In what way shall we now account for the observation that the patient so energetically resists our attempts to rid him of his symptoms and to make his psychic processes function in a normal way? We tell ourselves that we have here come up against strong forces which oppose any change in the condition; furthermore, that these forces must be identical with those which originally brought about the condition. Some process must have been functional in the building up of these symptoms, a process which we can now reconstruct by means of our experiences in solving the meaning of the symptoms. We already know from Breuer’s observations that the existence of a symptom presupposes that some psychic process was not carried to its normal conclusion, so that it could not become conscious. The symptom is the substitute for that which did not take place. Now we know where the forces whose existence we suspect must operate. Some violent antagonism must have been aroused to prevent the psychic process in question from reaching consciousness, and it therefore remained unconscious. As an unconscious thought it had the power to create a symptom. The same struggle during the analytic treatment opposes anew the efforts to carry this unconscious thought over into consciousness. This process we felt as a resistance. That pathogenic process which is made evident to us through the resistance, we will name repression.  11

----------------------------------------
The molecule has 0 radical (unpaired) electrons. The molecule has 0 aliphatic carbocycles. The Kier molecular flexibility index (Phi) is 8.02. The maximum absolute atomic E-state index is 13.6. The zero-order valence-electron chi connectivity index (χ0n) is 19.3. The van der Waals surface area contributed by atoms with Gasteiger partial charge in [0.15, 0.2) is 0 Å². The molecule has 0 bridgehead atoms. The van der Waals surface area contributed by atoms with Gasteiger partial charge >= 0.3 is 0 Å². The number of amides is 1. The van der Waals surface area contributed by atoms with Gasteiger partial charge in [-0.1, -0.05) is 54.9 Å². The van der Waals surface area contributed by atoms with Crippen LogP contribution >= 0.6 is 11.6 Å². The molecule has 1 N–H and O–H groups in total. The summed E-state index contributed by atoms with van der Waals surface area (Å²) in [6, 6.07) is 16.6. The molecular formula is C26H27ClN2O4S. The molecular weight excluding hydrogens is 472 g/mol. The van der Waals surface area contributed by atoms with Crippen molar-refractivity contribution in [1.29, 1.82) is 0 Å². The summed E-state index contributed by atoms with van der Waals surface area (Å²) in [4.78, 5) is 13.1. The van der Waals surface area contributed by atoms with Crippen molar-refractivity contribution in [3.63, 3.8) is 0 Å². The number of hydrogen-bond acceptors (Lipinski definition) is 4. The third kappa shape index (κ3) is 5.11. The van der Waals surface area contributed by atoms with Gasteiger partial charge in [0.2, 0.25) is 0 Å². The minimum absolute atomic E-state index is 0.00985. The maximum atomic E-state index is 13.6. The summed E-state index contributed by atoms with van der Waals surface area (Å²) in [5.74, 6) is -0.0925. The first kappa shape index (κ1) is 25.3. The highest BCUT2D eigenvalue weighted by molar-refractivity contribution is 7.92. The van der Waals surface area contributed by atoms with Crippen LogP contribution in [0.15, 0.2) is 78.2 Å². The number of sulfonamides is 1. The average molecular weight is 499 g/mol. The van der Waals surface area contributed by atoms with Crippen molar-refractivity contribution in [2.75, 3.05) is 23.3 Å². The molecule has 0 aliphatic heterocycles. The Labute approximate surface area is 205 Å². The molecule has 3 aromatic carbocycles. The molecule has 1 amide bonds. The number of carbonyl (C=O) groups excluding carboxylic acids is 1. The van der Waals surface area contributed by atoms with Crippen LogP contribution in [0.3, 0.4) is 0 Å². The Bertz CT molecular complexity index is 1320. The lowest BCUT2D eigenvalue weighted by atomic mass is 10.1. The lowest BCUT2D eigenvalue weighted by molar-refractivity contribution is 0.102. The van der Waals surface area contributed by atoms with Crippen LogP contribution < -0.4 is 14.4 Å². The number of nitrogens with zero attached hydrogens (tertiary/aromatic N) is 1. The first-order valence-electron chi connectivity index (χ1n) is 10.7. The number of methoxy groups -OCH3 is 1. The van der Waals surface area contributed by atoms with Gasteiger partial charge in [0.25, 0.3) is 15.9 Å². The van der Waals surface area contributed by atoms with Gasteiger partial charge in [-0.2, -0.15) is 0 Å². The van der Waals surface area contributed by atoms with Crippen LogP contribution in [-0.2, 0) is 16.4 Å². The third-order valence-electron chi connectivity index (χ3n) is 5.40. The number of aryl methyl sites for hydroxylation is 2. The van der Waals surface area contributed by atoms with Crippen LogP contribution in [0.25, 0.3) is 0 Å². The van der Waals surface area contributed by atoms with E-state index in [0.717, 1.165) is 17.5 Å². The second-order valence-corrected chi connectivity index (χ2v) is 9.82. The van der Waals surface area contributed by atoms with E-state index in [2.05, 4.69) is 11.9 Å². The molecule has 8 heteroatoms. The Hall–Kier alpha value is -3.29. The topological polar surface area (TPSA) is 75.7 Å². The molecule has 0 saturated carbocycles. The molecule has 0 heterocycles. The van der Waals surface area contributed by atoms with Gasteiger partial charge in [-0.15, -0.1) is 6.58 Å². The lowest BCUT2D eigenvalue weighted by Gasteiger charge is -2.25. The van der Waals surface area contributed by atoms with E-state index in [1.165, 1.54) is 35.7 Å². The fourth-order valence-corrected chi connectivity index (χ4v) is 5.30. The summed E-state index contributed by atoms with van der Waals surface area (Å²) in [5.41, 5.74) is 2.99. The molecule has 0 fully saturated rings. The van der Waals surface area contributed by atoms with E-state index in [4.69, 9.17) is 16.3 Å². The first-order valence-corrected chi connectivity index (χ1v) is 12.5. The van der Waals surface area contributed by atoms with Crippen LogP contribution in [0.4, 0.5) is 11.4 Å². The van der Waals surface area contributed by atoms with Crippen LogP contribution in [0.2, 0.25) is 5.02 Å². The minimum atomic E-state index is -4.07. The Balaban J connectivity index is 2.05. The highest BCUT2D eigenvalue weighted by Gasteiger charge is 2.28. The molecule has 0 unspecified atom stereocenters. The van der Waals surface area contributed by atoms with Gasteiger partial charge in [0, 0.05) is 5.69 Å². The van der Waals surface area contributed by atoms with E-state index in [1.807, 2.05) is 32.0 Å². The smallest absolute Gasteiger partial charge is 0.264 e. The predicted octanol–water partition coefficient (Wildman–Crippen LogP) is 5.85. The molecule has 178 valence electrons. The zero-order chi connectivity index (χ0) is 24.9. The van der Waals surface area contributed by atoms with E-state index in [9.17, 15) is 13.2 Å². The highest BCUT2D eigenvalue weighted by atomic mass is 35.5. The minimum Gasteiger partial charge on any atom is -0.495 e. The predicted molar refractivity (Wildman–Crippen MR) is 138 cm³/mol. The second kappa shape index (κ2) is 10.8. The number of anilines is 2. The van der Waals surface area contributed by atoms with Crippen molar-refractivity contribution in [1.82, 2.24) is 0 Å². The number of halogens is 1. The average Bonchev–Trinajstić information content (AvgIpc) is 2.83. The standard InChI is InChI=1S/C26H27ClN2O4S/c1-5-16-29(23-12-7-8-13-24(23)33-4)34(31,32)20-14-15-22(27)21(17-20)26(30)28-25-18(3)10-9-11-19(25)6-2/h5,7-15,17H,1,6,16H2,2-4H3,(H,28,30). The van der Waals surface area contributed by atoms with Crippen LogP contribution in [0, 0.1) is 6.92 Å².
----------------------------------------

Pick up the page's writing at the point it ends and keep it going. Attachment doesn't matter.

We are now ready to obtain a more definite idea of this process of repression. It is the preliminary condition for the formation of symptoms; it is also a thing for which we have no parallel. If we take as prototype an impulse, a psychological process which in striving to convert itself into action, we know that it may succumb before a rejection, which we call “repudiation” or “condemnation.” In the course of this struggle, the energy which the impulse had at its disposal was withdrawn from it, it becomes powerless; yet it may subsist in the form of a memory. The whole process of decision occurs with the full knowledge of the ego. The state of affairs is very different if we imagine that this same impulse has been subjected to repression. In that case, it would retain its energy and there would be no memory of it left; in addition, the process of repression would be carried out without the knowledge of the ego. Through this comparison, however, we have come no nearer understanding the nature of repression.  12